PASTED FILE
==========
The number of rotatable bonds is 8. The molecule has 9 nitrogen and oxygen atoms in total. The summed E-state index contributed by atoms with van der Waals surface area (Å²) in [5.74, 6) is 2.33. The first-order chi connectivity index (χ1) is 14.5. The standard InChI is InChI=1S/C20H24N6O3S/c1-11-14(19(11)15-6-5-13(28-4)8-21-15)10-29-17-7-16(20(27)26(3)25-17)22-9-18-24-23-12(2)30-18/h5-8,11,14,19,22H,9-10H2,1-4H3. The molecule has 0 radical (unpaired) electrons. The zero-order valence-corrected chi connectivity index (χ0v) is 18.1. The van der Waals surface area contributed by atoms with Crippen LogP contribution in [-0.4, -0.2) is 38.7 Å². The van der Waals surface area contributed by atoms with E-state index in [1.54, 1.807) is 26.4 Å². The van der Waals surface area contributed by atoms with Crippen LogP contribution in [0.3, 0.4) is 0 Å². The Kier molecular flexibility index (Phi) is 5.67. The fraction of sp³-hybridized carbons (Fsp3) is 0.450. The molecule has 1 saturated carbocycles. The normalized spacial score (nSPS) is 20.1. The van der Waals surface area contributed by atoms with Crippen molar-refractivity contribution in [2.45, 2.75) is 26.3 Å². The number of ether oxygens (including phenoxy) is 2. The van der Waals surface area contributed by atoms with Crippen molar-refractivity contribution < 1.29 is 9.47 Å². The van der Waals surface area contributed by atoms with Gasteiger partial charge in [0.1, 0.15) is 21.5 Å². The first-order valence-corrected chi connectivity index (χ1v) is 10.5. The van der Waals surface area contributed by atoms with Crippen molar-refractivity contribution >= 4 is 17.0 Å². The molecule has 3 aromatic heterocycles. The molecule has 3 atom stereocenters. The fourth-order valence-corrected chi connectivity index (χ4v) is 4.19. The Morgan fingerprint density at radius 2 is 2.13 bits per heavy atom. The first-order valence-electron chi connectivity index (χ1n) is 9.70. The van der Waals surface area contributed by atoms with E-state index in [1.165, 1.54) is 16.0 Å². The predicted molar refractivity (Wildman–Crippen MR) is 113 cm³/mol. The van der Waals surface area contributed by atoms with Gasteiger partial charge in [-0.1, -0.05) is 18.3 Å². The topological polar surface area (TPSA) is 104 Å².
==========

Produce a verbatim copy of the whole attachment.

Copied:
The number of rotatable bonds is 8. The molecule has 9 nitrogen and oxygen atoms in total. The summed E-state index contributed by atoms with van der Waals surface area (Å²) in [5.74, 6) is 2.33. The first-order chi connectivity index (χ1) is 14.5. The standard InChI is InChI=1S/C20H24N6O3S/c1-11-14(19(11)15-6-5-13(28-4)8-21-15)10-29-17-7-16(20(27)26(3)25-17)22-9-18-24-23-12(2)30-18/h5-8,11,14,19,22H,9-10H2,1-4H3. The molecule has 0 radical (unpaired) electrons. The zero-order valence-corrected chi connectivity index (χ0v) is 18.1. The van der Waals surface area contributed by atoms with Crippen LogP contribution in [-0.4, -0.2) is 38.7 Å². The van der Waals surface area contributed by atoms with E-state index in [1.54, 1.807) is 26.4 Å². The van der Waals surface area contributed by atoms with Crippen LogP contribution in [0.3, 0.4) is 0 Å². The Kier molecular flexibility index (Phi) is 5.67. The fraction of sp³-hybridized carbons (Fsp3) is 0.450. The molecule has 1 saturated carbocycles. The normalized spacial score (nSPS) is 20.1. The van der Waals surface area contributed by atoms with Crippen molar-refractivity contribution in [2.45, 2.75) is 26.3 Å². The number of ether oxygens (including phenoxy) is 2. The van der Waals surface area contributed by atoms with Crippen molar-refractivity contribution < 1.29 is 9.47 Å². The van der Waals surface area contributed by atoms with Gasteiger partial charge in [0.1, 0.15) is 21.5 Å². The first-order valence-corrected chi connectivity index (χ1v) is 10.5. The van der Waals surface area contributed by atoms with Crippen molar-refractivity contribution >= 4 is 17.0 Å². The molecule has 3 aromatic heterocycles. The molecule has 3 atom stereocenters. The fourth-order valence-corrected chi connectivity index (χ4v) is 4.19. The Morgan fingerprint density at radius 2 is 2.13 bits per heavy atom. The first-order valence-electron chi connectivity index (χ1n) is 9.70. The van der Waals surface area contributed by atoms with E-state index in [1.165, 1.54) is 16.0 Å². The predicted molar refractivity (Wildman–Crippen MR) is 113 cm³/mol. The van der Waals surface area contributed by atoms with Gasteiger partial charge in [-0.1, -0.05) is 18.3 Å². The topological polar surface area (TPSA) is 104 Å².